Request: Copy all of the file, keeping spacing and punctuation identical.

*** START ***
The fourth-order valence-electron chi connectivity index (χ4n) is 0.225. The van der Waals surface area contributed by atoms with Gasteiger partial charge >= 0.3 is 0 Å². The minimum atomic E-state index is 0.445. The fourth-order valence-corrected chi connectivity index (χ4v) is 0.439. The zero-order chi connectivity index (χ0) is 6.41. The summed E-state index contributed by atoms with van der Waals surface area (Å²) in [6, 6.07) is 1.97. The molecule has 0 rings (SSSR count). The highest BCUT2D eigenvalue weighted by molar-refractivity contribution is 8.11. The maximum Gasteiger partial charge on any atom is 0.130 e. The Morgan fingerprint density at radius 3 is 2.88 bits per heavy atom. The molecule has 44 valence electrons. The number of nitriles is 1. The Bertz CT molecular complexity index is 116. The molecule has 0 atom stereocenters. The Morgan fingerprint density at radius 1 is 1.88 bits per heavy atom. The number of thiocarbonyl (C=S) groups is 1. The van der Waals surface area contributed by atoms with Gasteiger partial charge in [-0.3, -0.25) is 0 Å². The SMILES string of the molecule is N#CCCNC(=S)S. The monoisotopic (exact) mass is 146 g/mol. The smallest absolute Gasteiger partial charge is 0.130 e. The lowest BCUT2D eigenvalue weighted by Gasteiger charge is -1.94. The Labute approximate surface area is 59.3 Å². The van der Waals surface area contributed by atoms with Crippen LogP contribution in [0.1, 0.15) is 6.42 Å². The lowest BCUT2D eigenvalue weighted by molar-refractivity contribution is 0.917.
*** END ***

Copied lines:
The fourth-order valence-electron chi connectivity index (χ4n) is 0.225. The van der Waals surface area contributed by atoms with Gasteiger partial charge >= 0.3 is 0 Å². The minimum atomic E-state index is 0.445. The fourth-order valence-corrected chi connectivity index (χ4v) is 0.439. The zero-order chi connectivity index (χ0) is 6.41. The summed E-state index contributed by atoms with van der Waals surface area (Å²) in [6, 6.07) is 1.97. The molecule has 0 rings (SSSR count). The highest BCUT2D eigenvalue weighted by molar-refractivity contribution is 8.11. The maximum Gasteiger partial charge on any atom is 0.130 e. The Morgan fingerprint density at radius 3 is 2.88 bits per heavy atom. The molecule has 44 valence electrons. The number of nitriles is 1. The Bertz CT molecular complexity index is 116. The molecule has 0 atom stereocenters. The Morgan fingerprint density at radius 1 is 1.88 bits per heavy atom. The number of thiocarbonyl (C=S) groups is 1. The van der Waals surface area contributed by atoms with Gasteiger partial charge in [-0.3, -0.25) is 0 Å². The SMILES string of the molecule is N#CCCNC(=S)S. The monoisotopic (exact) mass is 146 g/mol. The smallest absolute Gasteiger partial charge is 0.130 e. The lowest BCUT2D eigenvalue weighted by Gasteiger charge is -1.94. The Labute approximate surface area is 59.3 Å². The van der Waals surface area contributed by atoms with Crippen LogP contribution in [0.1, 0.15) is 6.42 Å². The lowest BCUT2D eigenvalue weighted by molar-refractivity contribution is 0.917.